This is the Relations.Discrete module of the Agda Universal Algebra Library.

{-# OPTIONS --without-K --exact-split --safe #-} module Relations.Discrete where open import Overture.Lifts public

In set theory, given two sets `A`

and `P`

, we say that `P`

is a *subset* of `A`

, and we write `P ⊆ A`

, just in case `∀ x (x ∈ P → x ∈ A)`

. We need a mechanism for representing this notion in Agda. A typical approach is to use a *predicate* type, denoted by `Pred`

.

Given two universes `𝓤 𝓦`

and a type `A : 𝓤 ̇`

, the type `Pred A 𝓦`

represents *properties* that inhabitants of type `A`

may or may not satisfy. We write `P : Pred A 𝓤`

to represent the semantic concept of the collection of inhabitants of `A`

that satisfy (or belong to) `P`

. Here is the definition.^{1}

Pred : 𝓤 ̇ → (𝓦 : Universe) → 𝓤 ⊔ 𝓦 ⁺ ̇ Pred A 𝓦 = A → 𝓦 ̇

Later we consider predicates over the class of algebras in a given signature. In the Algebras module we will define the type `Algebra 𝓤 𝑆`

of `𝑆`

-algebras with domain type `𝓤 ̇`

, and the type `Pred (Algebra 𝓤 𝑆) 𝓤`

, will represent classes of `𝑆`

-algebras with certain properties.

Like the Agda Standard Library, the UALib includes types that represent the *element inclusion* and *subset inclusion* relations from set theory. For example, given a predicate `P`

, we may represent that “`x`

belongs to `P`

” or that “`x`

has property `P`

,” by writing either `x ∈ P`

or `P x`

. The definition of `∈`

is standard. Nonetheless, here it is.^{1}

_∈_ : {A : 𝓤 ̇} → A → Pred A 𝓦 → 𝓦 ̇ x ∈ P = P x

The “subset” relation is denoted, as usual, with the `⊆`

symbol.^{1}

_⊆_ : {A : 𝓤 ̇ } → Pred A 𝓦 → Pred A 𝓩 → 𝓤 ⊔ 𝓦 ⊔ 𝓩 ̇ P ⊆ Q = ∀ {x} → x ∈ P → x ∈ Q infix 4 _⊆_

Here is a small collection of tools that will come in handy later. The first is an inductive type representing *disjoint union*.^{2}

infixr 1 _⊎_ _∪_ data _⊎_ (A : 𝓤 ̇) (B : 𝓦 ̇) : 𝓤 ⊔ 𝓦 ̇ where inj₁ : (x : A) → A ⊎ B inj₂ : (y : B) → A ⊎ B

And this can be used to represent *union*, as follows.

_∪_ : {A : 𝓤 ̇} → Pred A 𝓦 → Pred A 𝓩 → Pred A (𝓦 ⊔ 𝓩) P ∪ Q = λ x → x ∈ P ⊎ x ∈ Q

Next we define convenient notation for asserting that the image of a function (the first argument) is contained in a predicate (the second argument).

Im_⊆_ : {A : 𝓤 ̇}{B : 𝓦 ̇} → (A → B) → Pred B 𝓩 → 𝓤 ⊔ 𝓩 ̇ Im f ⊆ S = ∀ x → f x ∈ S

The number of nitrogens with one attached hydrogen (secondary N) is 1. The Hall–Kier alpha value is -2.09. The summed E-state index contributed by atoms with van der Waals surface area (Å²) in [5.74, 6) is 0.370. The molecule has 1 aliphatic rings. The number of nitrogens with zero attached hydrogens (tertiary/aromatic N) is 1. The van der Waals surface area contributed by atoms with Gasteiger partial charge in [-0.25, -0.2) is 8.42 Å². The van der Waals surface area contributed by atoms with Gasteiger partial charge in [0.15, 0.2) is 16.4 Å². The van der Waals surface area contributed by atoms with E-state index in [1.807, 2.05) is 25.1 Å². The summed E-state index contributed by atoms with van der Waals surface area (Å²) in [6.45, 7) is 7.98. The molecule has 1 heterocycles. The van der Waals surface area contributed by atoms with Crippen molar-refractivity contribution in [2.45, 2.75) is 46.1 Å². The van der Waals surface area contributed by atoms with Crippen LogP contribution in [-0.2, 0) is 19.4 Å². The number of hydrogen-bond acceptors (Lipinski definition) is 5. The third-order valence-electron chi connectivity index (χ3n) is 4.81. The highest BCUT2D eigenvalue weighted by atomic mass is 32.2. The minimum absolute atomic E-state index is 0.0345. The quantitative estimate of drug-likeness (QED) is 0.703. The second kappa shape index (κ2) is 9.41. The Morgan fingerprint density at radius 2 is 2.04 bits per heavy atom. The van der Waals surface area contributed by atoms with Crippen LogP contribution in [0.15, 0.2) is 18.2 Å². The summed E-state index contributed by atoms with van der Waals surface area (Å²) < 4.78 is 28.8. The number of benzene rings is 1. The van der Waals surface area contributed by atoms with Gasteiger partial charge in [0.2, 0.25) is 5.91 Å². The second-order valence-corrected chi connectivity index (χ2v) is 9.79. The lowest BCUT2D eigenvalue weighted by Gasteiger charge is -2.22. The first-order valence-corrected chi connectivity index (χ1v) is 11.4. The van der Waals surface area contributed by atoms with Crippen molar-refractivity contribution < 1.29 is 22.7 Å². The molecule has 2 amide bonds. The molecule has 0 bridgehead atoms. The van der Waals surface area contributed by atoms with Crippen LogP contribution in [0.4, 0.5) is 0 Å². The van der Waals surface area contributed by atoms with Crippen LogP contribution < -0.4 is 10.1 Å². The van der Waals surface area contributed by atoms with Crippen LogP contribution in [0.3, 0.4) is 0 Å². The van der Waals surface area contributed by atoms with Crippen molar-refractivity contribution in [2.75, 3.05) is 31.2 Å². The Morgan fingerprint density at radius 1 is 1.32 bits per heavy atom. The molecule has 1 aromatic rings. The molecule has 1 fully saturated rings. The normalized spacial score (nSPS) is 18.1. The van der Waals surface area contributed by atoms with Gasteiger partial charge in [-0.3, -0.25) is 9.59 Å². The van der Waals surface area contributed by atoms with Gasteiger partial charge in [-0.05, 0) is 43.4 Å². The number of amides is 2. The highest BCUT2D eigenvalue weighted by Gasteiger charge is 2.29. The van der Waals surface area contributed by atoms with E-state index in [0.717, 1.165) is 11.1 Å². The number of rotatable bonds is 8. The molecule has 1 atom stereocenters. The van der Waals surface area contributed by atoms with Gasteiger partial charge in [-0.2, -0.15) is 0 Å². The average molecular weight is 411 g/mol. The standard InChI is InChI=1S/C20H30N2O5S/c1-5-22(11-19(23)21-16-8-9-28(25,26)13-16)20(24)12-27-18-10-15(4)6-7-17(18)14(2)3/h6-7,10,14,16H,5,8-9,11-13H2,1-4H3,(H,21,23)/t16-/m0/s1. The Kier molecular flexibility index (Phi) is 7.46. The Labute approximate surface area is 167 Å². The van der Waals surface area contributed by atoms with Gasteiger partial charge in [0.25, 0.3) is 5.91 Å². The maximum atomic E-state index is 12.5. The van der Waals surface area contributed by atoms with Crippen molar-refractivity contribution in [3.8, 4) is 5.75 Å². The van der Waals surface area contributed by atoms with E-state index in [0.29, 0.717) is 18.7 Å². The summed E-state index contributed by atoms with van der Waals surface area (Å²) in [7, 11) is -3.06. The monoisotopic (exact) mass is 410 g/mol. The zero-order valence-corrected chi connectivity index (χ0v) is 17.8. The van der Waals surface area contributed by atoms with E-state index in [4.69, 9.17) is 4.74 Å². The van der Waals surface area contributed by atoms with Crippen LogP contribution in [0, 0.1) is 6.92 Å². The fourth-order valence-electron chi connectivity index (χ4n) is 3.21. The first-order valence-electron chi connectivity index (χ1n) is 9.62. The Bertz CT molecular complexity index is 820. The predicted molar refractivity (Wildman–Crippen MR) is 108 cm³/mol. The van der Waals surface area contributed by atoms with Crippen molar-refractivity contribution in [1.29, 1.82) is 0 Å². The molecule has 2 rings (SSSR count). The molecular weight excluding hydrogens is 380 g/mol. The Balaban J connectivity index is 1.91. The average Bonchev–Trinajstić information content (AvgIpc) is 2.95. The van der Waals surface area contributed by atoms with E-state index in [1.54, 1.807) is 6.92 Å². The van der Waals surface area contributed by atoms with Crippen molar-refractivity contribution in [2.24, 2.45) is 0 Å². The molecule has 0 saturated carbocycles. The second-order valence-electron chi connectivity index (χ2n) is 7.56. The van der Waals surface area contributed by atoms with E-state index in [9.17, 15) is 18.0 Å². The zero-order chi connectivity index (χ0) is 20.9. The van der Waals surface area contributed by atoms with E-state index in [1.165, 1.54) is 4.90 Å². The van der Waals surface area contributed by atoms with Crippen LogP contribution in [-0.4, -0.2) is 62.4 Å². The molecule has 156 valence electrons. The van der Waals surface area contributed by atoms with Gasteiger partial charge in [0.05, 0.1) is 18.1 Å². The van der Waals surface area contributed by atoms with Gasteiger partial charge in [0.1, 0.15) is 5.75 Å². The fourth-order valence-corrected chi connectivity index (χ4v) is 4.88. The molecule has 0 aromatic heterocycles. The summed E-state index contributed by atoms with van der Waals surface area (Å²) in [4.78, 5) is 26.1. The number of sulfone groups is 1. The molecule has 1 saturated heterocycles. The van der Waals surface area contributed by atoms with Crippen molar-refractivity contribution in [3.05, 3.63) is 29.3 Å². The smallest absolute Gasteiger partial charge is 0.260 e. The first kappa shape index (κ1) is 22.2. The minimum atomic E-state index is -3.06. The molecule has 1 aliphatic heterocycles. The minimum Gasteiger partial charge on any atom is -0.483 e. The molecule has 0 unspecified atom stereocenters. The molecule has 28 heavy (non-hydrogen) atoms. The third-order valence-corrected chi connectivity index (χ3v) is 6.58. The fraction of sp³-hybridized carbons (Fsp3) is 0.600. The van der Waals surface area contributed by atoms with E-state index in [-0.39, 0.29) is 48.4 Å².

The *empty set* is naturally represented by the *empty type*, `𝟘`

.^{2, 4}

open import Empty-Type using (𝟘) ∅ : {A : 𝓤 ̇} → Pred A 𝓤₀ ∅ _ = 𝟘

Before closing our little predicates toolbox, let’s insert a type that provides a natural way to encode *singletons*.

｛_｝ : {A : 𝓤 ̇} → A → Pred A _ ｛ x ｝ = x ≡_

In set theory, a binary relation on a set `A`

is simply a subset of the product `A × A`

. As such, we could model such a relation as a (unary) predicate over the type `A × A`

, or as a relation of type `A → A → 𝓦 ̇`

(for some universe 𝓦). Note, however, this is not the same as a unary predicate over the function type `A → A`

since the latter has type `(A → A) → 𝓦 ̇`

, while a binary relation should have type `A → (A → 𝓦 ̇)`

.

A generalization of the notion of binary relation is a *relation from* `A`

*to* `B`

, which we define first and treat binary relations on a single `A`

as a special case.

REL : 𝓤 ̇ → 𝓦 ̇ → (𝓩 : Universe) → 𝓤 ⊔ 𝓦 ⊔ 𝓩 ⁺ ̇ REL A B 𝓩 = A → B → 𝓩 ̇

In the special case, where `𝓦 ≡ 𝓤`

and `B ≡ A`

, we have

Rel : 𝓤 ̇ → (𝓩 : Universe) → 𝓤 ⊔ 𝓩 ⁺ ̇ Rel A 𝓩 = REL A A 𝓩

The *kernel* of `f : A → B`

is defined informally by `{(x , y) ∈ A × A : f x = f y}`

. This can be represented in type theory and Agda in a number of ways, each of which may be useful in a particular context. For example, we could define the kernel to be an inhabitant of a (binary) relation type, a (unary) predicate type, a (curried) Sigma type, or an (uncurried) Sigma type.

module _ {A : 𝓤 ̇}{B : 𝓦 ̇} where ker : (A → B) → Rel A 𝓦 ker g x y = g x ≡ g y kernel : (A → B) → Pred (A × A) 𝓦 kernel g (x , y) = g x ≡ g y ker-sigma : (A → B) → 𝓤 ⊔ 𝓦 ̇ ker-sigma g = Σ x ꞉ A , Σ y ꞉ A , g x ≡ g y ker-sigma' : (A → B) → 𝓤 ⊔ 𝓦 ̇ ker-sigma' g = Σ (x , y) ꞉ (A × A) , g x ≡ g y

Similarly, the *identity relation* (which is equivalent to the kernel of an injective function) can be represented using any one of the following four types.^{2}